How Malawi fed its own people
Friday, 20 April 2012 00:00
Jeffrey D Sachs
President Bingu wa Mutharika of Malawi died on April 5 of a heart attack at the age of 78. His countrymen, suffering a massive economic crisis, seem to have declared good riddance. Reuters tartly noted that the seven-year boom under Mutharika was “underpinned by foreign aid and some favourable rains,” and that the boom had come to an end last year following a diplomatic spat with the donor community. As is usually the case with Africa, the truth is far more complex. President Mutharika made a great contribution to his country and to Africa even if he is held in disgrace for serious misdeeds in his last years.
Mutharika had indeed engineered a boom, but it was not due to foreign aid and good rains. It was due to his readiness to stand up to the arrogance of the foreign aid “community.” Mutharika won a crucial battle in 2005 when his country faced a drought and famine.
Instead of following the standard donor advice essentially to do nothing and await a ration of emergency food aid, Mutharika used his country’s meagre budget to support Malawi’s peasant farmers through the Farm Input Subsidy Program. In a very short period of time, one growing season, Mutharika’s policies doubled Malawi’s food production and helped to put Africa more generally on a new path of development.
Malawi’s population has soared beyond the carrying capacity of the land.
[Here we go again. People aren't antilopes, Jeffrey. In fact, Malawi has been so starved of development that they could probably suppport a population of 100 million, if more water was stored on the land instead of flowing into Lake Malawi. If you look at the evidence presented here, and see the massive turnaround in agriculture because of a mere $62 million spent on fertilizer support, that alone should make it clear that the number of people is not the problem - actively de-developing Malawi through destructive economic policies imposed from outside Malawi by the World Bank and IMF are. - MrK]
Many farms are one to two hectares, or even smaller, for a family of five or more. Powerful and often foreign owners hold the larger tobacco estates.
[So much for the 'carrying capacity' argument. Land in the hands of few large land owners, used to grow anything but food. Get a hint? - MrK]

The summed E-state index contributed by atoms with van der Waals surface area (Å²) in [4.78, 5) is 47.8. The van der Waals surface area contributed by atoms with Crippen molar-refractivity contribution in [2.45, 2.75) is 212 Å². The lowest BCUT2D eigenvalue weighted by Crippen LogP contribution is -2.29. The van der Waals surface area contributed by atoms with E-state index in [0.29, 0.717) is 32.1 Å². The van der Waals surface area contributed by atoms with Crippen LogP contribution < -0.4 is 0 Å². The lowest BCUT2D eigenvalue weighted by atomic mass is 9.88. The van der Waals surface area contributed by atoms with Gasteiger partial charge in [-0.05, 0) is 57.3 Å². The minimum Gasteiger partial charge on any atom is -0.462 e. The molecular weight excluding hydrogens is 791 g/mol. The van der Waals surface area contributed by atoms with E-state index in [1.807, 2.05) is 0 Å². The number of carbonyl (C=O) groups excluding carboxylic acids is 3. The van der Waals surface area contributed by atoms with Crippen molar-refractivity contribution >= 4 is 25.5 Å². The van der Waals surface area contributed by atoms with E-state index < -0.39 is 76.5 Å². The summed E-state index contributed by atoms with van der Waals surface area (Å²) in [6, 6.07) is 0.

Aids began to ravage Malawi, along with the rest of southern Africa, starting in the 1980s and 1990s.
[Actually there is no AIDS epidemic, anywhere in the world. It is a statistically generated disease, based on bad testing and survey methods. The idea of a widespread AIDS epidemic and it's attendant presumed (based on calculation of HIV infection) high mortality rate is belied by high population growth statistics throughout the continent. - MrK]
As a landlocked country, Malawi faces profound challenges of high transport costs. It cannot attract investments in assembly operations — such those required for garments, plastics or electronics — as can other poor but coastal economies.
[More economics drivel. Being landlocked and being host to much of Southern Africa's fresh water resources, doesn't merely present 'problems', it also presents massive opportunities in transportation, for instance. - MrK]
A dozen years ago, at the start of the new millennium, Malawi’s extreme suffering was pretty much ignored by the world. Aids, malaria, TB, hunger, extreme poverty and one of the world’s lowest life expectancies (46 years in the period 1995-2000, according to the UN Population Division) wracked the land. The donor nations did little to help.
I began to visit Malawi in those years through my work as special adviser to Kofi Annan, UN secretary general at the time. I was shocked by the overflowing pediatric wards of hungry, malnourished and dying babies, and the adjoining adult wards filled with Aids patients without medicines in the central hospital, waiting to die an agonising death. I could hardly imagine this hellish scene as actually belonging to the 21st century.
I worked with the government of Malawi in 2001-3 to help the country become one of the first recipients of the new Global Fund to Fight Aids, TB and Malaria that I helped to design and that was finally opened for business in 2002. Yet the donors fought bitterly, and alas successfully, to keep Malawi’s early programs very small, in some ghastly exercise of budgetary prudence. Countless Malawians continued to die unnecessarily as a result of this penny-pinching.
In 2004, Mutharika was elected president. He entered office with a drought already under way. Yet as my colleague and World Food Prize winner Dr Pedro Sanchez explained to me, the drought was not only a rainfall drought, but also a nitrogen drought.
[This is typical economist nonsense. Anyone familiar with Malawi's green lush mountainsides knows there is no 'nitrogen drought'. What is there, is an adherence to old, chemically based agriculture, as opposed to 'modern' (and yet ancient) organic agriculture. In fact smaller 1-2 hectare plots are ideal for organic agriculture, especially Natural Farming and Permaculture. And as always, the more hands the merrier. - MrK]
Malawi’s impoverished farmers were too poor to buy fertiliser, and their intensive farming over many years had depleted the soils of nitrogen, with a consequence that the farm yields were among the lowest in the world. Tiny farms, unstable rainfall, an epidemic-ravaged population and nitrogen-depleted soils all spelled a silent holocaust. And yet the world continued to stand by. — The New York Times.
[Lesson: leave Malawi's development to the Malawis, and get the IMF/WB and their 'conditionalities', economic sanctions and phantom epidemics out of the way. - MrK]
Jeffrey D. Sachs is director of the Earth Institute at Columbia University and author of “The Price of Civilisation.”